[MUD-Dev] Character maintinence - expenditure of resources

Adam Wiggins adam at angel.com
Mon May 4 14:41:39 New Zealand Standard Time 1998

On Mon, 4 May 1998, Koster, Raph wrote:
> We ended up doing both. One problem that muds with "rent" have faced 
> for a long time is that players can grow to hate ongoing expenditures 
> or costs associated with "maintenance" of their characters. A classic 
> example is "having to eat" or 'having to rest." Now, these are 
> expenditures of either resources or time, and can be very valuable and 
> interesting strategic elements in gameplay. They are also boring. 
> (Paying bills is boring. Nonetheless that's where most of my salary 
> goes). There's basically two approaches you can take to making keeping 
> money more difficult. Have it be taken away, either passively (the 
> players gives it away for some reason, ideally one tied to 
> maintenance) or actively (the money is stolen by thieves). The one is 
> potentially tedious (or alternatively, potentially an interesting game 
> of resource management) and the other is "not fair!" (or 
> alternatively, an exciting battle against brigands).

Although we've chatted about this before over the years, I'd like to take
this moment to start an official Thread(tm).  Generally we talk about what
the "best" way to try to keep player resources (for purposes of general
discussion, resources == money) in balance. Some of these include:

 - Rent, usually based on the "value" of each object the character owns.
 - Object wear and tea: swords get dull, armor gets singed or bent or
   broken, magic items run out of juice.
 - Resources required for specific actions: requiring certain ingredients
   to perform magic, purchasing training for the character's skills, etc.
 - Taxes: city taxes or guild dues.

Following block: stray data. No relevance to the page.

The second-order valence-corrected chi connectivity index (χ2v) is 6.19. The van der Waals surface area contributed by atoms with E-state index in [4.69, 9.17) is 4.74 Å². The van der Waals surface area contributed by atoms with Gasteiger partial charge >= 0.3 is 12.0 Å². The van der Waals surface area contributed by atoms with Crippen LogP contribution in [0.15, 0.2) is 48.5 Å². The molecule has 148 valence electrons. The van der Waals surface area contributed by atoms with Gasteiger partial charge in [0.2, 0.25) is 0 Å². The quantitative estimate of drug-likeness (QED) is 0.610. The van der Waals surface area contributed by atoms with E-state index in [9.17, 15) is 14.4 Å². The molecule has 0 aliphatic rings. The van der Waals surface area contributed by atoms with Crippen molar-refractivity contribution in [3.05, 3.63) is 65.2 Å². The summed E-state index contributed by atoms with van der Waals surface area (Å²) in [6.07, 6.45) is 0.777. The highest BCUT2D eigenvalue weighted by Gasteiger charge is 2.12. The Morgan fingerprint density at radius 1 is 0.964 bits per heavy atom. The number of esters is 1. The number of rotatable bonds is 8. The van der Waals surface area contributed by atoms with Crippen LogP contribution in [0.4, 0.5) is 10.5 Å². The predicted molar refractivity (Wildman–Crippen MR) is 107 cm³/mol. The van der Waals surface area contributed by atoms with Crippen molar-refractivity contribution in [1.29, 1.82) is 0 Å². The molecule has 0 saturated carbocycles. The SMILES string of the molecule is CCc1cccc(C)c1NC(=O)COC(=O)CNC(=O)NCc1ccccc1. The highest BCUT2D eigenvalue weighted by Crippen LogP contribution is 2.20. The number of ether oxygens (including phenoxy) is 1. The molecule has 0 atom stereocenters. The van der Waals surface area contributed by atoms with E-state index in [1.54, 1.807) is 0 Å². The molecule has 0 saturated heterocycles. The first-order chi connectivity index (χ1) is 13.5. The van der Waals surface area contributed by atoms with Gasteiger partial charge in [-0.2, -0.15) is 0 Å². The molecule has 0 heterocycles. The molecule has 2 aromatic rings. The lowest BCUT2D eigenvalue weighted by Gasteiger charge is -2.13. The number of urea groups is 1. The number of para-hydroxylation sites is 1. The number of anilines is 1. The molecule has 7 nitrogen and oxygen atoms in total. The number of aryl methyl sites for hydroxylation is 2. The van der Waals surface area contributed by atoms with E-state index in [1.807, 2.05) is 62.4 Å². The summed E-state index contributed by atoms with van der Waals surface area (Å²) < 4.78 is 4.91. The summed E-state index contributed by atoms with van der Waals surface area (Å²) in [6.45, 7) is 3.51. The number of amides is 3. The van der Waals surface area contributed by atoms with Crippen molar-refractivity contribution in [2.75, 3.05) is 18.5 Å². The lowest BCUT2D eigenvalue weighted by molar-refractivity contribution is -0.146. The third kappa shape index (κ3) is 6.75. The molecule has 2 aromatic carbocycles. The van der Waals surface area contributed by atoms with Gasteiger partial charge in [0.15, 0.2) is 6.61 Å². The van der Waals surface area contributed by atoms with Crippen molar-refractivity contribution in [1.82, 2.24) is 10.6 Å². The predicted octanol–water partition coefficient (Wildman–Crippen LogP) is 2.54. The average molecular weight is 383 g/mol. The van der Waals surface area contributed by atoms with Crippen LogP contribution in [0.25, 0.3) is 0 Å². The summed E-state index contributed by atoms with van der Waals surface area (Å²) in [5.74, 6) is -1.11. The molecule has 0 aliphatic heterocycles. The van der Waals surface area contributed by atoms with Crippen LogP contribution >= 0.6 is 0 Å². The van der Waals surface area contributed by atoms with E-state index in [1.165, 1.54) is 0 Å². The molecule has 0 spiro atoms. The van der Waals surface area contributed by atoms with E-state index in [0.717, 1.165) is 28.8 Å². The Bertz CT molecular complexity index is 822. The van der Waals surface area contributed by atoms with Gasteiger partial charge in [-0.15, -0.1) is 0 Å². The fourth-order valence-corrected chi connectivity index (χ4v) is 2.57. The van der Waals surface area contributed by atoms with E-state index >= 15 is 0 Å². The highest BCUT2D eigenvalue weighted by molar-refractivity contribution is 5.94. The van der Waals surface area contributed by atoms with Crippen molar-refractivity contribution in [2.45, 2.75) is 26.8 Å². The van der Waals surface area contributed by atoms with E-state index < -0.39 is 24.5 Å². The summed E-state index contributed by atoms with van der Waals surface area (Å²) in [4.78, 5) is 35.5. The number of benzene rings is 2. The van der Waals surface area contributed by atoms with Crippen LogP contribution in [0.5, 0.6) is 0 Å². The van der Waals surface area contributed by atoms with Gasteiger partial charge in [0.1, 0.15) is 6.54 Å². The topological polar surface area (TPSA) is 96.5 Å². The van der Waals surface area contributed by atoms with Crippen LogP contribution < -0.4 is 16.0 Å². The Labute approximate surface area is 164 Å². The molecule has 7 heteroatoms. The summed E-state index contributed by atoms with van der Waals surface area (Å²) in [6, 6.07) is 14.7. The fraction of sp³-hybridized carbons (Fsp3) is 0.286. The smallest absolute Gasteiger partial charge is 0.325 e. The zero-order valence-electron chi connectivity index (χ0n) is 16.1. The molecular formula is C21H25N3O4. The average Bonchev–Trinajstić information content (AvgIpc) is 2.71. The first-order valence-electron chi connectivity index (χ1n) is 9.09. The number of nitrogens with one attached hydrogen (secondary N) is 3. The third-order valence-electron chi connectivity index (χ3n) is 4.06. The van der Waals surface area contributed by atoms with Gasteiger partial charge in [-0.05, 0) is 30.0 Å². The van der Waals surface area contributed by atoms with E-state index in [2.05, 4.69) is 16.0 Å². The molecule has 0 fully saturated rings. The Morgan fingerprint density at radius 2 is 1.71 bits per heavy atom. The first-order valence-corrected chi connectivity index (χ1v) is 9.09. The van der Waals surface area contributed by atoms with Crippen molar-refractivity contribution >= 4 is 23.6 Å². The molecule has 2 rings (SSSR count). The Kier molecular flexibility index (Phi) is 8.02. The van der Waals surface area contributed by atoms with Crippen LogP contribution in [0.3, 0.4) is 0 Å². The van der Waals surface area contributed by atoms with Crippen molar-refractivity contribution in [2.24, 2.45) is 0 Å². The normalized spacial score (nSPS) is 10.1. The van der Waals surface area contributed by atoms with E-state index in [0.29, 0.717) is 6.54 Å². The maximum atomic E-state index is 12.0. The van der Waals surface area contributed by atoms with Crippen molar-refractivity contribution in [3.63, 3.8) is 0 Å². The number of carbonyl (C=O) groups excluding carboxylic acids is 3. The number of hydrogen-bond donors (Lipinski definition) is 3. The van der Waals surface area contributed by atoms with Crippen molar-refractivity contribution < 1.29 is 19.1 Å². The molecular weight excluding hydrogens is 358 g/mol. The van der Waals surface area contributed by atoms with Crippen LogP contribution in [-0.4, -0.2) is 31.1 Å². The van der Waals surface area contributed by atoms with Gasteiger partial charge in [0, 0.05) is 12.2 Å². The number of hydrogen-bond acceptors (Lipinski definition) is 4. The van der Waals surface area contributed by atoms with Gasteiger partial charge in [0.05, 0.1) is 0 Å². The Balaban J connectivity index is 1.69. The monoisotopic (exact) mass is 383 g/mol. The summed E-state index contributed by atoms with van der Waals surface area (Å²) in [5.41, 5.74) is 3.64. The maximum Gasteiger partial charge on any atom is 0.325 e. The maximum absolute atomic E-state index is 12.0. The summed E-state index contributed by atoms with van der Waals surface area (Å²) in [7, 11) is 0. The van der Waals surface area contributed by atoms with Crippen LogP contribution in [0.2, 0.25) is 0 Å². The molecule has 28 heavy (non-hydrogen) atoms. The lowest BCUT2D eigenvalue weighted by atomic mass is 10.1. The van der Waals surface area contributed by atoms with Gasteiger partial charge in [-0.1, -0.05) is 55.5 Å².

- Thieves in heavily populated areas lightening fat player purses.
 - Maintaining resource lists: limiting the amount of money that is
   "generated" based on how much is currently in existence.

One thing that doesn't seem to get a lot of attention is which of these
things are actually enjoyable to the player - or at least, not
specifically unenjoyable.  Sometimes it's a matter of degree - rent is a
good way to make people pick and choose which items to keep, but at a
certain point when you have to log on when you don't really feel like
playing just to "make rent" it gets pretty un-fun.  Object damage is the
same thing; many muds I've played keep money in balance by requiring that
anyone wearing good equipment have to dish out large amounts of cash after
every fight to keep it in good shape.  Thieves are a pretty good one I
think; Arctic relies heavily on this for redistribution of wealth.  A rich
high-level player dashes through Kendermore on her way to a high-level
zone, not bothering to bank her cash first.  Two dozen quick fingered
kender NPCs filch a bit of cash as she runs by.  Later on a low-to-mid
level player comes through to fight the kenders and finds a virtual
goldmine (well, except for the fact that Arctic doesn't use gold).

I think players probably always prefer the feeling of getting something
for their money.  Repairing equipment or paying rent is paying to keep
something you already have, and so is more likely to become an annoyance
to players.  Spending it on new goods is always better; supplies like
potions or scrolls, helpful spells from the town healer NPC, paying for
training (either gaining player levels, or purchasing specific skill
training), etc.  AnotherMUD managed to keep money fairly valuable the
entire time it was online - players purchased replacement body parts for a
HUGE amount of cash + some exp which gave them stat bonuses.  This really
made it worthwhile for players to seek out cash wherever they could.
There were no maintinence costs (rent, eq repair, or otherwise) at all.

One good thing about mantinence costs, however, is that they tend to keep
the money flowing.  I like the idea of maintaining some sort of global
value for how much money is in the game world and limiting how much new
money is created based on that, but it seems to me that in a very short
time you will have several very, very rich players and the rest will be as
poor as dirt.  Ideally a good economy keeps the money moving, even for the
richest players; that is, a rich player is someone who can constantly get
more money, rather than someone who has heaps of treasure stashed away



MUD-Dev: Advancing an unrealised future.

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